CMU School of Drama

Monday, February 06, 2017

Here's How Hollywood Views Women

The Frisky: Last year there was a fairly amazing Twitter account being shared regularly. Run by Ross Putnam, a screenwriter, @femscriptintros garnered quite a bit of buzz for posting the short intros awarded female characters in major Hollywood films.


Angel Zhou said...

This article was well-organized and extremely entertaining in the most poignant way possible. While the article angers me, it is almost not a surprise anymore, which only makes it worse. I feel as though I have seen so much of this sexism and objectification of female bodies that job postings like these almost no longer come as a surprise.

This is bad.

The second something like this becomes “normal”, we have lost as a society. Hollywood is definitely strongly about looks, and it is even evident in the drama programs around the nation (and at CMU). Looks matter in entertainment because charisma sells. Though this article shows that there is a difference between female and masculine looks, I almost feel as though there must be more to the spectrum—there also must be job postings for “sexy” men who must have a certain amount of muscle mass in specific places. So, while I find this article disturbing, I also am keeping an open mind to the cause of this need for “sexiness”, which is the natural human tendency to care for appearance over all else during first impressions.

Kelly Simons said...

This is absurd and it makes me sad. I think I’ve seen blips of this article here and there a little while ago, but this one really grinds my gears. I hate that female casting calls are so specific, and then male casting calls are huge umbrella descriptions. And you know that if specific heights and weights were posted on male casting calls that no one would have it. It would be changed before the call was even posted. Articles like this really make me uncertain about my future as a TD in such a male dominated field. I’m already worried, but now and extra level of stress has been added because I could potentially not be hired if my measurements weren’t exactly what the hiring team enjoy. It doesn’t even have to be that conscious of a decision, but a more attractive female will be hired even if our skills are the exact same.

Helena Hewitt said...

First of all, I would really like to know the context of sexy quacking. Secondly, although I understand that physical types can be important for certain roles, the stark difference between the physical descriptions for male and female characters shows that a lot of time the women in these situations are not characters as much as set dressing. Also, I read this piece of for writer’s the other day that was about the tendency of bad writing to describe eyes by simply comparing the color to a physical object. “Her eyes were the gray-blue of a stormy sky.” The author wrote, essentially, tell me about the smudged mascara, the bloodshot, half-lidded stare, the inability to hold eye contact for more than a few seconds, but for god's sake don’t tell me what precious gem their eyes most resemble. There are ways for describing physical appearance that go beyond the surface and actually tell the person reading the description something essential about the character. I understand that casting directors want an attractive actress, but given the outrageous beauty standards in the entertainment industry you’re probably going to get that already, and besides there are so many more interesting and wonderful things a woman can be than “pretty.”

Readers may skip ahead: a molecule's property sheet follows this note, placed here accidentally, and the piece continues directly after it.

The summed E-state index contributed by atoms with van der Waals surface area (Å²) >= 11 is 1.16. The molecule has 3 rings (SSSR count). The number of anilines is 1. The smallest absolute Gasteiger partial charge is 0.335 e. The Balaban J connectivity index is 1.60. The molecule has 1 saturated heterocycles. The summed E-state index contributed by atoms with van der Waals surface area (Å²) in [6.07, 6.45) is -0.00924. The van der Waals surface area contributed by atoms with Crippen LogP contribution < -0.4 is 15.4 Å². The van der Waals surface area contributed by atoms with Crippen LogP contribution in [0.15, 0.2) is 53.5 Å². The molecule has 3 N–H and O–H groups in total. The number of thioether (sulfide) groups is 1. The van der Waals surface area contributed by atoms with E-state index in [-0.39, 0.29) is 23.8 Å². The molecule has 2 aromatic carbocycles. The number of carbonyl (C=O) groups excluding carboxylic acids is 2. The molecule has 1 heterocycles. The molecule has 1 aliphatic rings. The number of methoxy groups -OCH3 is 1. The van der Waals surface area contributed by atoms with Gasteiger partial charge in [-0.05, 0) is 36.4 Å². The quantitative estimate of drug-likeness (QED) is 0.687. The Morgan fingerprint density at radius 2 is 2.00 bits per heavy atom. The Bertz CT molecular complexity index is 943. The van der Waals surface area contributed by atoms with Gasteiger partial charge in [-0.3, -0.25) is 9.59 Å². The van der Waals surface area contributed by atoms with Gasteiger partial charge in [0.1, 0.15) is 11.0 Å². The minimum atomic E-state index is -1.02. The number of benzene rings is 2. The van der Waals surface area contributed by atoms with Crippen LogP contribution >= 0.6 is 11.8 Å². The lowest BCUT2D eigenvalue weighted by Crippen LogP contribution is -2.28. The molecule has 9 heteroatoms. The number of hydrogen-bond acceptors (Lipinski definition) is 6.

Julian Goldman said...

“The love interest for the Man in the film will not require as much acting skill as the man as she is only there as a plot point.” It may be depressing, but at least it is honest.

In general, most of these are funny at a glance but then frustrating when I think about it. Because some of these are just absurd, all of them are at least somewhat objectifying, and as a whole they promote the idea that women have to look a certain way. I think a big part of the problem is that Hollywood is trying to show people what they want to see (or rather what they will pay money to see) but Hollywood is also setting the standards for what we expect. It has become this cycle where film almost only portrays young attractive women (when it bothers to portray women at all) because Hollywood thinks that is what people want because of the fact that media has led people to have those expectations. The way I see it, the best way to counter this is to make sure to support movies that portray realistic complex women with a lot of diversity both in terms of the groups those women belong to/ traits those women has, but also just a wide variety in terms of who those characters are as people. If as a society we start buying lots of tickets to movies that tell the stories of women in a respectful, engaging, and complex way, more of those movies will come to exist.